Wednesday, April 4, 2018

Ever heard of a 'curse tablet'?


I hadn't, until I came across this article at Lapham's Quarterly.

Lacking performance-enhancing drugs, ancient Olympians turned to sorcery to gain an unfair competitive advantage. Athletes visited professional scribes to commission curse tablets, which needed to be buried within the sports arena to benefit from the utmost magical efficiency ... The Persian general Chosroes supported the “Green” chariot team and had this spell created against Roman emperor Justinian’s favorite “Blue” team:
Most holy Lord Charakteres, tie up, bind the feet, the hands, the sinews, the eyes, the knees, the courage, the leaps, the whip, the victory and the crowning of Porphuras and Hapsicrates, who are in the middle left, as well as his codrivers of the Blue colors in the stable of Eugenius. From this very hour, from today, may they not eat or drink or sleep; instead, from the starting gates, may they see daimones of those who have died prematurely, spirits of those who have died violently, and the fire of Hephaestus. In the hippodrome at the moment when they are about to compete may they not squeeze over, may they not collide, may they not extend, may they not force us out, may they not overtake, may they not break off in a new direction for the entire day when they are about to race. May they be broken, may they be dragged on the ground, may they be destroyed by Topos and by Zablas. Now, now, quickly, quickly!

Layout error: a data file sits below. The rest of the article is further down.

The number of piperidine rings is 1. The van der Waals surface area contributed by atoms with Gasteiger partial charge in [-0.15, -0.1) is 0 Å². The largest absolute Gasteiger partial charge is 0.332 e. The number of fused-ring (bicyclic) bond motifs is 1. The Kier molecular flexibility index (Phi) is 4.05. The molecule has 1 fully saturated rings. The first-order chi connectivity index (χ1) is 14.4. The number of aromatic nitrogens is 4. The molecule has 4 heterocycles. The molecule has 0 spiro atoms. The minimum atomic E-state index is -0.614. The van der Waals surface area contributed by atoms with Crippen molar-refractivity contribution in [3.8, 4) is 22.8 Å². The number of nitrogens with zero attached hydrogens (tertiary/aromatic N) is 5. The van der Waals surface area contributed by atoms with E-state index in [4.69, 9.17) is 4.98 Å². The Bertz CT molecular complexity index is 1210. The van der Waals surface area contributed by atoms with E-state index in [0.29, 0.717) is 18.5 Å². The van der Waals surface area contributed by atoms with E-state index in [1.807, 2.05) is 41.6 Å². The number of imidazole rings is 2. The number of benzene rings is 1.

There's more at the link.

According to Wikipedia:

A curse tablet ... is a type of curse found throughout the Greco-Roman world, in which someone would ask the gods, place spirits, or the deceased to perform an action on a person or object, or otherwise compel the subject of the curse.

These texts were typically scratched on very thin sheets of lead in tiny letters, then often rolled, folded, or pierced with nails. These bound tablets were then usually placed beneath the ground: either buried in graves or tombs, thrown into wells or pools, sequestered in underground sanctuaries, or nailed to the walls of temples. Tablets were also used for love spells and, when used in this manner they were placed inside the home of the desired target.

. . .